Madison Schools delay changes to High School curriculum after backlash

Matthew DeFour

But for West High School teachers and students the “dual pathways” label sounded like the tracking model the school abandoned 15 years ago that created a lot of “low-level, non-rigorous classes with a lot of segregation by socio-economic status, which is pretty much racially,” science department chairman Steve Pike said.
“If they had this document beforehand” Pike said of the document unveiled Friday, “it would have at least shown that there’s a lot of questions and a lot of work that needed to be done.”
West teachers aren’t the only ones with concerns.
Peggy Ellerkamp, a librarian at LaFollette High School, said teachers there wonder how students in regular classes will be able to move into advanced classes, especially if regular courses become “more like a one-room schoolhouse” with embedded honors, regular, special education and English language learner students.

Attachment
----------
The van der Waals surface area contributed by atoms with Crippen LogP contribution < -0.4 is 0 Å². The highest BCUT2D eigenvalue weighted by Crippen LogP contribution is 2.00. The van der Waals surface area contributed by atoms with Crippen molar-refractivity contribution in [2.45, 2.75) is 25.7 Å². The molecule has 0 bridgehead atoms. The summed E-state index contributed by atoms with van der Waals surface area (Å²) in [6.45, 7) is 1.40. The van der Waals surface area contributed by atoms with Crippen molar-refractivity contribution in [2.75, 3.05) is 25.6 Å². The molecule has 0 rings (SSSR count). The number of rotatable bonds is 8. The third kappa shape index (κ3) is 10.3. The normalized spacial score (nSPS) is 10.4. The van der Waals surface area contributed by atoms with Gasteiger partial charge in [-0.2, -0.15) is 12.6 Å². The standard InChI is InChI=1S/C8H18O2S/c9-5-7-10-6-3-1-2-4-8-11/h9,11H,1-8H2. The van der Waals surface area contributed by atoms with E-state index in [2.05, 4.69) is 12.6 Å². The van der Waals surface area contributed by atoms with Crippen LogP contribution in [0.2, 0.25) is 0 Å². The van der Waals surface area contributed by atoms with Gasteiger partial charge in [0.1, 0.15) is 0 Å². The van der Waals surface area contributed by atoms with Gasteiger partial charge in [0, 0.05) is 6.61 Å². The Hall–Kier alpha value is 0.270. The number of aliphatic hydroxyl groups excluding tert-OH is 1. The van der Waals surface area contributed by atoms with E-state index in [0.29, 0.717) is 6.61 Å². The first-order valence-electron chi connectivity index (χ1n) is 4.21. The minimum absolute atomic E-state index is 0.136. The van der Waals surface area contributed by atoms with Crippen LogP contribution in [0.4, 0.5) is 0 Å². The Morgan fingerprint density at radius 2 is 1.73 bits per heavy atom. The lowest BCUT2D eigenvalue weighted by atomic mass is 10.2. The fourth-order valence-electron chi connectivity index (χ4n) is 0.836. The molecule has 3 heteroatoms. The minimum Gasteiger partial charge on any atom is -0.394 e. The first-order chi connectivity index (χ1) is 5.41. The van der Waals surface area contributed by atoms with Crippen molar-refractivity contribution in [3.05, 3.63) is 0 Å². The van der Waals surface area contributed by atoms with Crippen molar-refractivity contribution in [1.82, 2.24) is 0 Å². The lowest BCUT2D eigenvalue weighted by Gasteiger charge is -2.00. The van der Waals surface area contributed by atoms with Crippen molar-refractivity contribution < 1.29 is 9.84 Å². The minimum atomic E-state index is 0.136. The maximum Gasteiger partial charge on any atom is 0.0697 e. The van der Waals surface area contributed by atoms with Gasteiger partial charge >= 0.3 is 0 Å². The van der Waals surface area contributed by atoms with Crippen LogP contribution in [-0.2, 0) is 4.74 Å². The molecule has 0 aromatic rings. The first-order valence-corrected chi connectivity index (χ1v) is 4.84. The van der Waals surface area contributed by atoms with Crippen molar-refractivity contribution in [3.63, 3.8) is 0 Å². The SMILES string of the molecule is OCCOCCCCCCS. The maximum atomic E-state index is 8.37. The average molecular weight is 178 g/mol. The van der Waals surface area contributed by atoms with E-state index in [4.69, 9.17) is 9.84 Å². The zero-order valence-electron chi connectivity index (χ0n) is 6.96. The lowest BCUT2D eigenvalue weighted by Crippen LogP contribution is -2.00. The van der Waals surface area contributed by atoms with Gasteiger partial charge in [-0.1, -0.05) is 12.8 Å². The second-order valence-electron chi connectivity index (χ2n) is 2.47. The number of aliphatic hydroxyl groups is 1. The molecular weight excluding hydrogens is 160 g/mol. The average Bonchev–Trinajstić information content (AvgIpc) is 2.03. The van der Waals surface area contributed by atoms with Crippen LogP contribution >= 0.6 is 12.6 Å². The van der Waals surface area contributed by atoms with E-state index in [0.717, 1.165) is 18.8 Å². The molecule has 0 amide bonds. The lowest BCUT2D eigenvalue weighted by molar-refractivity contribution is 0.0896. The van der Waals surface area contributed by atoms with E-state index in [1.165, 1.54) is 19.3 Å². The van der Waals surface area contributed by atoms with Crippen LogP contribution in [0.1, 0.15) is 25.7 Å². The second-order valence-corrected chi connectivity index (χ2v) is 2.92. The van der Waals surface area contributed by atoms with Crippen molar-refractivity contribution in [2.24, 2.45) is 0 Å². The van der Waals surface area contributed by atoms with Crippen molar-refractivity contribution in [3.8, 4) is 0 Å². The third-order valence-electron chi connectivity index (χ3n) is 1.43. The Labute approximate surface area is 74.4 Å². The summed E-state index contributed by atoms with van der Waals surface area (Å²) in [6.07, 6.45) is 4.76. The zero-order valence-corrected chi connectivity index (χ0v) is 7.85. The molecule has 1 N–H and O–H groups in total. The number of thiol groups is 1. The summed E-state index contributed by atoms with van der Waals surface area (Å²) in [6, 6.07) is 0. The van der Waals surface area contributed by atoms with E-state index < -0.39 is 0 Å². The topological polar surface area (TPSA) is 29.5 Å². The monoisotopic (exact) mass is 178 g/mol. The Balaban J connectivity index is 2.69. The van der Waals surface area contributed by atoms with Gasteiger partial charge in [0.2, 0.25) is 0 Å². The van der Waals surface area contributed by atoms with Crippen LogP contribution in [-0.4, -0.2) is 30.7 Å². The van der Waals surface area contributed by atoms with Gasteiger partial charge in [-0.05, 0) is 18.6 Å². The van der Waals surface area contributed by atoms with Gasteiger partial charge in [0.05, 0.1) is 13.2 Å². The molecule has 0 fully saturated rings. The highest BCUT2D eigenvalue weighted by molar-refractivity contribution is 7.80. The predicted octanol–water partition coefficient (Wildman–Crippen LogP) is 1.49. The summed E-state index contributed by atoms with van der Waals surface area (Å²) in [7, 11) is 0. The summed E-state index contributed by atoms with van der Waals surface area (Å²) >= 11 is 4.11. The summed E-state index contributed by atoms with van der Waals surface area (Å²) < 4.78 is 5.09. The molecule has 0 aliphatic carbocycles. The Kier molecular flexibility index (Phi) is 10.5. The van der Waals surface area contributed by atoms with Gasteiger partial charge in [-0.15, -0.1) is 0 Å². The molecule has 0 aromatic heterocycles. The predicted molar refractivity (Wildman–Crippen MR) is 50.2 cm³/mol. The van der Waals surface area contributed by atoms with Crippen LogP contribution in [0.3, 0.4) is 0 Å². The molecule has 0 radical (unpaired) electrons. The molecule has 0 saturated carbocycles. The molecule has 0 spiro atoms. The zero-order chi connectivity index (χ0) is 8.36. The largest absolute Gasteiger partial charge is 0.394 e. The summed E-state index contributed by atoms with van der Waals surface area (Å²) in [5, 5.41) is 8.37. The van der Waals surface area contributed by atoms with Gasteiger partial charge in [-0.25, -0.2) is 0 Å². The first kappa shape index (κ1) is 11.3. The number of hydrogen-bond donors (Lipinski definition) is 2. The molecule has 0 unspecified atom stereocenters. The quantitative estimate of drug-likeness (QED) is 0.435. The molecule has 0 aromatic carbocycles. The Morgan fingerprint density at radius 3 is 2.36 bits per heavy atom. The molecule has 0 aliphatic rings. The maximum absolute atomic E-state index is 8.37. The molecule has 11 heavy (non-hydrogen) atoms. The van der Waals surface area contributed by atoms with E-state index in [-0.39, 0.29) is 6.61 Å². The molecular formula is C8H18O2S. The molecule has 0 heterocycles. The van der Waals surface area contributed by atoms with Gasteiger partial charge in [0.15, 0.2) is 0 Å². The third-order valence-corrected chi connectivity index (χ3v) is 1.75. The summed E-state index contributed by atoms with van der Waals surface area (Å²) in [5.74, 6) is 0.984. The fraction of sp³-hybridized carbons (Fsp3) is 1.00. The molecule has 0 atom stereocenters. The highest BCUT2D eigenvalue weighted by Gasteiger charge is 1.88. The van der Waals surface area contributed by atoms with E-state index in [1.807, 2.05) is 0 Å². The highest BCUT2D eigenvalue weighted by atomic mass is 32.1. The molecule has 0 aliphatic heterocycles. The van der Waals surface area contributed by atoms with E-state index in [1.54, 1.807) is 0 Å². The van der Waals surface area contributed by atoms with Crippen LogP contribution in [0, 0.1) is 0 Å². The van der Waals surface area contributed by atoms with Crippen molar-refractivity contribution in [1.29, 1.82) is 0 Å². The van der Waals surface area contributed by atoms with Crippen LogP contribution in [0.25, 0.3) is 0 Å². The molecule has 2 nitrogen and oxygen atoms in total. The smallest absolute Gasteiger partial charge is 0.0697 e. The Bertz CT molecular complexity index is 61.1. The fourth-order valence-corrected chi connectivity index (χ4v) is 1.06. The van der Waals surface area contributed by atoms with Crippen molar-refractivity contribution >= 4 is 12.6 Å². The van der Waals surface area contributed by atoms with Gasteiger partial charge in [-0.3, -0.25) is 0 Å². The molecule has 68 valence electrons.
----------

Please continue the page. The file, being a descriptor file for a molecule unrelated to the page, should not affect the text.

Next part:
“I have a lot of questions about a lot of the details,” Ellerkamp said. “I’m very pleased that there’s more time for this to be worked through.”
Jessica Hotz, a social studies teacher at East High School, is concerned that gearing classes to the Advanced Placement test could result in a “dumbing down of the curriculum.” One proposed change in social studies would cram U.S. history into one year instead of the two years that East offers now, Hotz said.

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4 thoughts on “Madison Schools delay changes to High School curriculum after backlash”

  1. This whole thing is as predictable as every issue we’ve seen the past decade. Admin wants to change things. Board not notified in much detail. Admin announces changes. Parents bitch. Board wonders aloud. Admin postpones changes to get feedback. Repeat as needed.

  2. David, it would be so much funnier if it was not true. Are we repeating until we get it right? Or are we unable to learn? Or in the purported definition of insanity – doing the same thing over and over and expecting a different result?

  3. I’ve come to the conclusion that it’s not even incumbent upon who is running the admin or the who is on the board or who is in the community; rather, it’s an inherent aspect of civic/quasi-governmental/governmental bodies to never learn from their mistakes. It IS the definition of insanity. The only thing MORE insane is that anyone thinks this will ever change on the macro level.

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